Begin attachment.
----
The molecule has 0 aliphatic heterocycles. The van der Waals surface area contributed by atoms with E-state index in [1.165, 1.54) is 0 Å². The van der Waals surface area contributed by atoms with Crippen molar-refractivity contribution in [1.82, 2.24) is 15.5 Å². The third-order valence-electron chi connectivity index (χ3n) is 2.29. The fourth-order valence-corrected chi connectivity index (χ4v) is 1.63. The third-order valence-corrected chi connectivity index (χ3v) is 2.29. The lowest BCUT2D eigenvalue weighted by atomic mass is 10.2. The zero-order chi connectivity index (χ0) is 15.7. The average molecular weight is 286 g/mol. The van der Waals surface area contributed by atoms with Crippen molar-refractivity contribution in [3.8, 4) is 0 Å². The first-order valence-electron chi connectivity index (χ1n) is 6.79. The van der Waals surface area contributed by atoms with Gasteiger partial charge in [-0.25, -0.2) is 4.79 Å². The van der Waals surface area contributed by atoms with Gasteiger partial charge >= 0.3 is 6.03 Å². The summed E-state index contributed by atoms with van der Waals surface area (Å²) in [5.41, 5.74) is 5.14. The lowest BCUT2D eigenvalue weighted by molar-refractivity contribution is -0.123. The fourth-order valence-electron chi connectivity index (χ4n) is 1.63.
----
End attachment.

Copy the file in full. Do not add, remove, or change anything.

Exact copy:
The molecule has 0 aliphatic heterocycles. The van der Waals surface area contributed by atoms with E-state index in [1.165, 1.54) is 0 Å². The van der Waals surface area contributed by atoms with Crippen molar-refractivity contribution in [1.82, 2.24) is 15.5 Å². The third-order valence-electron chi connectivity index (χ3n) is 2.29. The fourth-order valence-corrected chi connectivity index (χ4v) is 1.63. The third-order valence-corrected chi connectivity index (χ3v) is 2.29. The lowest BCUT2D eigenvalue weighted by atomic mass is 10.2. The zero-order chi connectivity index (χ0) is 15.7. The average molecular weight is 286 g/mol. The van der Waals surface area contributed by atoms with Crippen molar-refractivity contribution in [3.8, 4) is 0 Å². The first-order valence-electron chi connectivity index (χ1n) is 6.79. The van der Waals surface area contributed by atoms with Gasteiger partial charge in [-0.25, -0.2) is 4.79 Å². The van der Waals surface area contributed by atoms with Gasteiger partial charge >= 0.3 is 6.03 Å². The summed E-state index contributed by atoms with van der Waals surface area (Å²) in [5.41, 5.74) is 5.14. The lowest BCUT2D eigenvalue weighted by molar-refractivity contribution is -0.123. The fourth-order valence-electron chi connectivity index (χ4n) is 1.63.